BERLIN -- U.S. lawmakers are again discussing an American version of Germany's car-scrapping subsidy program, though the plan has its critics.
The cash-for-clunkers program has been a hit generally in Germany where for some it's a dream scheme come true. One simply drops off the old rust heap at a junk yard and gets 2,500 euros from the state to buy a shiny, new car, Deutsche Welle reports.
German Transport Minister Wolfgang Tiefensee says the unexpected popularity is good news for the nation's ailing economy, especially in the auto industry.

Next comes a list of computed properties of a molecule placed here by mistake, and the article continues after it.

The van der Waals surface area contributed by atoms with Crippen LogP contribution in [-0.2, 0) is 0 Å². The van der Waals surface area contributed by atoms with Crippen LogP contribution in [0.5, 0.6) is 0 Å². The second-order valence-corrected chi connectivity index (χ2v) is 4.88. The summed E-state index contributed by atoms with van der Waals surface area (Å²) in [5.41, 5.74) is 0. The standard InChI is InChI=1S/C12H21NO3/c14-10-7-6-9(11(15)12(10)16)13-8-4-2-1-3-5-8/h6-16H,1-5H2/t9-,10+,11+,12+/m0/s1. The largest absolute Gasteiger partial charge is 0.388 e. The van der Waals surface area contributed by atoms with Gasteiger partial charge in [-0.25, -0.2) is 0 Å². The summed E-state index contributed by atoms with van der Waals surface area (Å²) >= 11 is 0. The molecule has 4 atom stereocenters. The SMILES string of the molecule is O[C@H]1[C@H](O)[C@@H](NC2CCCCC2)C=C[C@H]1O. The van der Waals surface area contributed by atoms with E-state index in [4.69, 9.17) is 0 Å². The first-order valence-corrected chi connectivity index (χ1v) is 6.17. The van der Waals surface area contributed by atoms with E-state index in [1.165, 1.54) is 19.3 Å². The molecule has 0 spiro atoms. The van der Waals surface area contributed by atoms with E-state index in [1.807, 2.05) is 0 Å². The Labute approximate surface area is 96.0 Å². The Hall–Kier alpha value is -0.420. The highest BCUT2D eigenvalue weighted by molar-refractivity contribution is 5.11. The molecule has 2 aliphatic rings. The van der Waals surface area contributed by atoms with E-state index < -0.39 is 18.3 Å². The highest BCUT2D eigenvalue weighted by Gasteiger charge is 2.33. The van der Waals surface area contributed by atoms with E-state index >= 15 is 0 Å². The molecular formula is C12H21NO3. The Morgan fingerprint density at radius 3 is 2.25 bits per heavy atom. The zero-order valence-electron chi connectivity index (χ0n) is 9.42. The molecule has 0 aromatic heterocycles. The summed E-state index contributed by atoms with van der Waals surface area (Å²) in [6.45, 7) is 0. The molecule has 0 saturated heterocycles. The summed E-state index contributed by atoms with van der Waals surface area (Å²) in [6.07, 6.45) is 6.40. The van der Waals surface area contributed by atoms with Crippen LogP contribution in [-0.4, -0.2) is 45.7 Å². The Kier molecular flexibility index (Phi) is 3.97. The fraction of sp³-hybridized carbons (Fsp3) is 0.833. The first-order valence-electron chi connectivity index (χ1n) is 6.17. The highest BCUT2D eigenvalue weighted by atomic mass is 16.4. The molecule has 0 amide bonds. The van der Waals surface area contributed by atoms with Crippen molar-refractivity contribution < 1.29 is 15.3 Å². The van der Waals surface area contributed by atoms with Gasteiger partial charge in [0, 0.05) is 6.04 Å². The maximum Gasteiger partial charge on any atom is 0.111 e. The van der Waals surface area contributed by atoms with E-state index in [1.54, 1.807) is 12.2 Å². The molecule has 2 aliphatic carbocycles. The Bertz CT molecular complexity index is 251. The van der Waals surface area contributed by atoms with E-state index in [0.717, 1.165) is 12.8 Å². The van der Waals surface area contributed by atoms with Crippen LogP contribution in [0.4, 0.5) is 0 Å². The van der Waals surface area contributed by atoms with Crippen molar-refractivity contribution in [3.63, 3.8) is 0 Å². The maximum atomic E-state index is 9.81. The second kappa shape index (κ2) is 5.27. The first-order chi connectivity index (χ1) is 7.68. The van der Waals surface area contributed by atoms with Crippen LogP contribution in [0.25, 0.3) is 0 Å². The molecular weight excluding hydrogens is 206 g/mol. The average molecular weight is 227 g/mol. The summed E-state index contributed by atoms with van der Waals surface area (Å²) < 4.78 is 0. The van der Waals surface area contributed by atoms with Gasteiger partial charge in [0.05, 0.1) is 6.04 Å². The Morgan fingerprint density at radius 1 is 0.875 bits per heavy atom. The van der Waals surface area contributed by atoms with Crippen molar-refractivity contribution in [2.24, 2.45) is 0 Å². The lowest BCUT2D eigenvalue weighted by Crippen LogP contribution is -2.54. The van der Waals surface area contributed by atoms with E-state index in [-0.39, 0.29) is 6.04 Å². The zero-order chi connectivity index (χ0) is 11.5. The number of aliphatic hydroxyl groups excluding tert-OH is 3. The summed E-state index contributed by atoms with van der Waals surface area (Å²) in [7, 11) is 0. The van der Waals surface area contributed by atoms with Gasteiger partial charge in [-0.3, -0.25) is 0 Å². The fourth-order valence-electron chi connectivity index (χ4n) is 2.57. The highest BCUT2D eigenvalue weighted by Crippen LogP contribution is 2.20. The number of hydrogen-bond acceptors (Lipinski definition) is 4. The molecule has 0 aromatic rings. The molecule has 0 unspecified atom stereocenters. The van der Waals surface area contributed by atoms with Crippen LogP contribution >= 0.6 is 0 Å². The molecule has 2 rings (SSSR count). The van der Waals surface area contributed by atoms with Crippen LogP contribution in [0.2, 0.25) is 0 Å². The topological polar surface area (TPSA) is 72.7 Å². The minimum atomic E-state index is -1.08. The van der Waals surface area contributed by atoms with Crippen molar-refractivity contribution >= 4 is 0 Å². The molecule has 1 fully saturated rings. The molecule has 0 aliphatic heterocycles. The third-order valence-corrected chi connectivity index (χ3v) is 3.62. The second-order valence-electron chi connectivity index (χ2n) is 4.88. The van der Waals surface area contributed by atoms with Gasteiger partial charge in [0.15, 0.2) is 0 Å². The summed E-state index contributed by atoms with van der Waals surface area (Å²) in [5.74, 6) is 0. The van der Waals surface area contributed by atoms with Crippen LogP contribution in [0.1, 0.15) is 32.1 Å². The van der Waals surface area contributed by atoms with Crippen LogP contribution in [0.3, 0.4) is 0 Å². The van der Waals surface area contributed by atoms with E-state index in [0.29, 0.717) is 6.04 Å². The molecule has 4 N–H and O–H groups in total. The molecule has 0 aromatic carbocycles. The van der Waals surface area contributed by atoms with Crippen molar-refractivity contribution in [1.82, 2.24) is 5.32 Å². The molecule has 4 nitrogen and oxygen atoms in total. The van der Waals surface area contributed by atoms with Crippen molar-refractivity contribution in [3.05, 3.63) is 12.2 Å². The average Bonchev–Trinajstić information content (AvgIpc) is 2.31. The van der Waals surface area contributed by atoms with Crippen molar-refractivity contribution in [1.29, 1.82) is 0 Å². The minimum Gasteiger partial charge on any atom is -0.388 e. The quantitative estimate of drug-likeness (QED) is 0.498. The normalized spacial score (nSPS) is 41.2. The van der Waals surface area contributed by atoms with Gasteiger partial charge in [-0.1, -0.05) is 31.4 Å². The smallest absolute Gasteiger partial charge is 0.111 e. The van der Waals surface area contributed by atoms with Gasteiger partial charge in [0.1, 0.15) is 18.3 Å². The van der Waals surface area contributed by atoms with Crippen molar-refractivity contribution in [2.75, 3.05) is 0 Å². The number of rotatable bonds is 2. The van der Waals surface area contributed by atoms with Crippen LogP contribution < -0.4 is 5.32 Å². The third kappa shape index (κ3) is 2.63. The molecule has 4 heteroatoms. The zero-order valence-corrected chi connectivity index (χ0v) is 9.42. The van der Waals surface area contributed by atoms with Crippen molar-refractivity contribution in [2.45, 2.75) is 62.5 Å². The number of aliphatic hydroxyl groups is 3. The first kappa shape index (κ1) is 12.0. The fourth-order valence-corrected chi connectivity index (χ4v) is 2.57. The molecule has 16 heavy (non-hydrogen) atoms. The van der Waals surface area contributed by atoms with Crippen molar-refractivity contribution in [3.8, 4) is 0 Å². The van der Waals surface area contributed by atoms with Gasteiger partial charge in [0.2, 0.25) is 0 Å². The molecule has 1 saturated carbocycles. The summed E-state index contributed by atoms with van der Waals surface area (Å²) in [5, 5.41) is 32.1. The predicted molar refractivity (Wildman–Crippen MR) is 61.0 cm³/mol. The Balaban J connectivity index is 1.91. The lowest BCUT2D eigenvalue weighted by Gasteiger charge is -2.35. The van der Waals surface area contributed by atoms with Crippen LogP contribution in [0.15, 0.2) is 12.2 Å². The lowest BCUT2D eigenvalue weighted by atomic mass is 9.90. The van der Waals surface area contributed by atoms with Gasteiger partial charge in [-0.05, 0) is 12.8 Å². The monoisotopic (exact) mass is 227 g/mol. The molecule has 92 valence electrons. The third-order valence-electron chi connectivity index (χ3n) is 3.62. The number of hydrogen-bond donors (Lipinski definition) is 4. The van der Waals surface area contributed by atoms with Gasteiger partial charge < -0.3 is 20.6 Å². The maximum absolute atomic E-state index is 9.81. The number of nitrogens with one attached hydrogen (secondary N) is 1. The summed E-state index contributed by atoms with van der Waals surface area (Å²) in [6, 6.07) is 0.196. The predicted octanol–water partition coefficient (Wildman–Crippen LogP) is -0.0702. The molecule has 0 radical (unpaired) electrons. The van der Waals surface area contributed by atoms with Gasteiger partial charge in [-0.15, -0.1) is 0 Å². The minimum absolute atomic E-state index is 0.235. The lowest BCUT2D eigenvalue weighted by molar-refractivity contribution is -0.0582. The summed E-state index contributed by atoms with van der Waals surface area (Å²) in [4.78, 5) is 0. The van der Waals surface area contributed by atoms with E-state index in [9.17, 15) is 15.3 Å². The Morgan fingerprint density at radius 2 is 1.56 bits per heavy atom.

Eleven other European countries are trying their own plan. And U.S. officials, who had an earlier plan shot down by Congress, are thinking about trying it again, the report said.
One U.S. plan under consideration would pay up to $5,000 if the trade involves trade-ins of models from 2001 or earlier and purchase of a new vehicle assembled in the United States, Canada or Mexico.
The second proposal, would involve payments of $2,500 to $4,000 linked to tight efficiency controls with no discrimination against foreign cars.
Most criticism deals with questions about the environment and possible discrimination of various cars.
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